“According to the document, there was a precinct in North Muskegon with 781% turnout and a precinct in Muskegon with 205% turnout. The certified and publicly posted results in Muskegon County clearly refute [this claim].”

On November 25, Wood and Powell brought the case to the Sixth District Court in Michigan, with the Antrim County report acting as “Exhibit A.” On December 7, the court ruled against them, stating that both the county and the state had already certified the results before Trump’s team bothered to file an objection and that—since actual analysis failed to find any difference between machine and hand-counted results—“plaintiffs failed to establish an injury sufficient to meet standing requirements.” In other words, none of the evidence they brought actually showed the fraud they claimed. The next day they appealed.

A week after that, this same report was before the Supreme Court of the United States as “Exhibit A” in a filing represented by Powell and Wood that sought to annul the results in six states, allowing Republican state legislators to select the slate of electors. The Detroit Free Press reminded readers that the exaggerated claims in the report had already been disproven.

That same report was then again used as the main supporting document for Trump’s executive order. And all the time everything in it that suggested problems with Dominion Voting Systems had already been explained as human error and disproven by a hand count of votes. The reference here to this debunked, never-serious report, shows just how close all of the efforts going on in Trump’s coup really were. It was not a series of uncoordinated flailings, but a single unified effort to justify overturning the election.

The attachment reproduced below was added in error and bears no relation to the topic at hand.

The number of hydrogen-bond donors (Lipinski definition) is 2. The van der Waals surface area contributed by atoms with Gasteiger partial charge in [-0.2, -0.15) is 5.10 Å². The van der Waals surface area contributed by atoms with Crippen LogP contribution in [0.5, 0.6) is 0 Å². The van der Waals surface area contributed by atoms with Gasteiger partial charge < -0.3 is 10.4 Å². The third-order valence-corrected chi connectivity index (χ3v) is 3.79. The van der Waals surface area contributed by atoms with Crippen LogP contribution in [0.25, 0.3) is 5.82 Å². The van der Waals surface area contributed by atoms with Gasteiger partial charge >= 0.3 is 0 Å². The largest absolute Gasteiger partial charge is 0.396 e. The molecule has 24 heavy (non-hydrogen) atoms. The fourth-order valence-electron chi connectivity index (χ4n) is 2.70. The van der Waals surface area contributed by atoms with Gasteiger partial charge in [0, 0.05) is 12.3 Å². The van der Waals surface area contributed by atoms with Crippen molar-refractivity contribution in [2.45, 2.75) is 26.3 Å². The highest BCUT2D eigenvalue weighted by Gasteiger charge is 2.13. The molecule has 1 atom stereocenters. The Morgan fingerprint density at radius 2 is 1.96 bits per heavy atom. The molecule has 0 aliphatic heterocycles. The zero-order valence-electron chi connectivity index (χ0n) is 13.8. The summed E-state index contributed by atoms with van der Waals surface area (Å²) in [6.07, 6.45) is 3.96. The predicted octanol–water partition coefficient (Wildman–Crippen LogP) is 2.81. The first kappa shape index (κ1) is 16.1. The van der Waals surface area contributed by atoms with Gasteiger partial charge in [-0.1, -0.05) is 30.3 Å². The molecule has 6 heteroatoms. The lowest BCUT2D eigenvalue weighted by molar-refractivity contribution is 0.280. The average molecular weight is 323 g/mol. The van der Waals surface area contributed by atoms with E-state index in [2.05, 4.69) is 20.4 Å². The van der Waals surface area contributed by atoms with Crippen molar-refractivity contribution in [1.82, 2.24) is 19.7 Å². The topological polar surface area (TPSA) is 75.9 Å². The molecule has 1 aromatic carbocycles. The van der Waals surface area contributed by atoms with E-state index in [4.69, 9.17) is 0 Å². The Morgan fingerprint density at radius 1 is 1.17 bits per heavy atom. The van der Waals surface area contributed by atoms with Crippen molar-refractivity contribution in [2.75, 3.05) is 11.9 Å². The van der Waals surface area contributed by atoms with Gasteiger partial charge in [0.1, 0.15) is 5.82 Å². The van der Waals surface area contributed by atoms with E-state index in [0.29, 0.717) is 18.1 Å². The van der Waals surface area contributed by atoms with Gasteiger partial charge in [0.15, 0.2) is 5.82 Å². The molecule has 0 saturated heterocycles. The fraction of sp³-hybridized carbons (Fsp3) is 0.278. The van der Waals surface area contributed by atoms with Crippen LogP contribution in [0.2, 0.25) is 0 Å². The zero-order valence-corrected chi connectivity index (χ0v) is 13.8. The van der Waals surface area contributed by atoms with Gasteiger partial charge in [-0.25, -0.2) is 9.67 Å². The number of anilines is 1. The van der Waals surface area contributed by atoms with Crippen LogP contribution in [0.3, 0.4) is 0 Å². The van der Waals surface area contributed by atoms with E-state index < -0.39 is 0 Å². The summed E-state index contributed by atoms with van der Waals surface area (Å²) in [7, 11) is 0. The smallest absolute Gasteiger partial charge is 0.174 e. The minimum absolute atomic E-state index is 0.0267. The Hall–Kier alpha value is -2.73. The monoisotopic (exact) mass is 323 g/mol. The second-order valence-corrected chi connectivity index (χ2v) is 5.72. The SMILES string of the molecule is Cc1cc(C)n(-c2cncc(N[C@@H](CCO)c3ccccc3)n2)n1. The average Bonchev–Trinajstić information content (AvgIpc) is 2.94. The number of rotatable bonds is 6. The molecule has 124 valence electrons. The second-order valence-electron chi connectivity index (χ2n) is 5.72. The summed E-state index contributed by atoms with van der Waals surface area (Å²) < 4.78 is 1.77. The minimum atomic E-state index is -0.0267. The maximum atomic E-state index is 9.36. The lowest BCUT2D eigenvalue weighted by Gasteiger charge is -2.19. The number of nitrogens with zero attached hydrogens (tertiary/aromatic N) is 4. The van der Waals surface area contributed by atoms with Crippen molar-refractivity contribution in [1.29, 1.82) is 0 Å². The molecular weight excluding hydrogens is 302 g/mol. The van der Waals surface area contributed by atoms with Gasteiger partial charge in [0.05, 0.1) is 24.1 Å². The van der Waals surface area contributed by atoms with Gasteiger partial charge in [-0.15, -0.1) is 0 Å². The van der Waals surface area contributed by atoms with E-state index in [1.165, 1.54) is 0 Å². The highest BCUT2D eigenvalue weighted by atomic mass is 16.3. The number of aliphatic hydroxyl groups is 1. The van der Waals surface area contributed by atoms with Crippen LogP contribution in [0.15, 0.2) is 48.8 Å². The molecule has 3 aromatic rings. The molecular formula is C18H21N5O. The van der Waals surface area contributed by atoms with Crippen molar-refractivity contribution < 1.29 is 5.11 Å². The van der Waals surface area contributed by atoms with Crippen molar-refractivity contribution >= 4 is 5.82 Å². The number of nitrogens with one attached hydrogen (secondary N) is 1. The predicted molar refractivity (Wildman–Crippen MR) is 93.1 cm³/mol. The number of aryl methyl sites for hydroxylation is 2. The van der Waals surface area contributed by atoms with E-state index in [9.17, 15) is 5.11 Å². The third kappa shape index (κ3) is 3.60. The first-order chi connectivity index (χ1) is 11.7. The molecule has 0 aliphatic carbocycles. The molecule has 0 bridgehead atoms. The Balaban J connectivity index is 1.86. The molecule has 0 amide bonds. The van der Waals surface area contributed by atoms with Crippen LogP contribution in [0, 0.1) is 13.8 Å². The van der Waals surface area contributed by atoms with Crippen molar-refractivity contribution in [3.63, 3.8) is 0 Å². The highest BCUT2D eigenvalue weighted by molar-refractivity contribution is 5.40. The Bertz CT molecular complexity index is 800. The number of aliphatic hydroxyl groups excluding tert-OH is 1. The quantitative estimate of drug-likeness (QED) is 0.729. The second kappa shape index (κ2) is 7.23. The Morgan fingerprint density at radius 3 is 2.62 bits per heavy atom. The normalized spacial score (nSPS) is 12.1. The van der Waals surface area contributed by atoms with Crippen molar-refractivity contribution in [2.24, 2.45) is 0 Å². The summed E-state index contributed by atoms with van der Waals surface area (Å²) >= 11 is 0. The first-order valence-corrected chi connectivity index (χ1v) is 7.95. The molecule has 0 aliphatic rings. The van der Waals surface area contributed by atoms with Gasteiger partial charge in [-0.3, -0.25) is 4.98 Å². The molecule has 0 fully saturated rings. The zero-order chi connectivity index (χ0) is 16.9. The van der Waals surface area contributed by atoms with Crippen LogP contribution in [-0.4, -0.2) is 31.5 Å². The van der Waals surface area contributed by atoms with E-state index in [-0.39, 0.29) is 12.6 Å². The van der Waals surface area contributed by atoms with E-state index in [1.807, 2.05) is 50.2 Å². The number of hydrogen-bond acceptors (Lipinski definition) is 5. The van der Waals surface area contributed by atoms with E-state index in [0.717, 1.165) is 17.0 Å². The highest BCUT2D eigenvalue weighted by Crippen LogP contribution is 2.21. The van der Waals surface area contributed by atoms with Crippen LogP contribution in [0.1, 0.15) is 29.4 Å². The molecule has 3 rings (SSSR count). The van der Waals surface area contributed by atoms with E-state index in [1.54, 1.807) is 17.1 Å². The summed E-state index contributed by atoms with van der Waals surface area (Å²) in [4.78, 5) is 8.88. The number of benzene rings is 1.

Currently, that same report is a key element in a “Strategic Communications Plan” created by Giuliani and his team as a defense for Trump officials subpoenaed by the Jan. 6 commission. Republicans are still treating it as if it contains actual information.

In the months following the coup attempt, the Michigan attorney general has taken action to sanction the attorneys who pressed on with this report, despite knowing that it had no evidentiary value. The former elections commissioner issued a 10-point rebuttal of the claims in the report. And a federal judge has taken Powell and others to task before eventually issuing sanctions.

As Judge Parker stated, Trump’s attorneys “filed this lawsuit in bad faith and for improper purpose.”

But there’s another part of the original filing from Powell and Wood that the Detroit Free Press picked up in Dec. 2020.

At one point, the filing states: "On Dec. 14, 2020, the Republican majority State legislatures of Arizona, Georgia, Michigan and Wisconsin exercised their plenary authority under the U.S. Constitution’s Electors Clause by permitting the full slate of Republican nominees to cast their electoral votes for President Donald J. Trump on a contingent basis."
In another portion, the filing states: "Republican slates of electors have received the endorsement of the Republican-majority legislatures in each of these States, as reflected in the decision for them to cast (or attempting to cast) their slate of electoral votes."
None of this is true.

Powell’s lawsuit encapsulates two cornerstones of Trump’s attempted coup: the effort to create the impression that there was some reason to suspect election fraud, and the effort to make it seem as if the slates of electoral candidates were in dispute. And what may be most amazing is how thin and easily debunked their supposed evidence really was.

Reprinted with permission from Daily Kos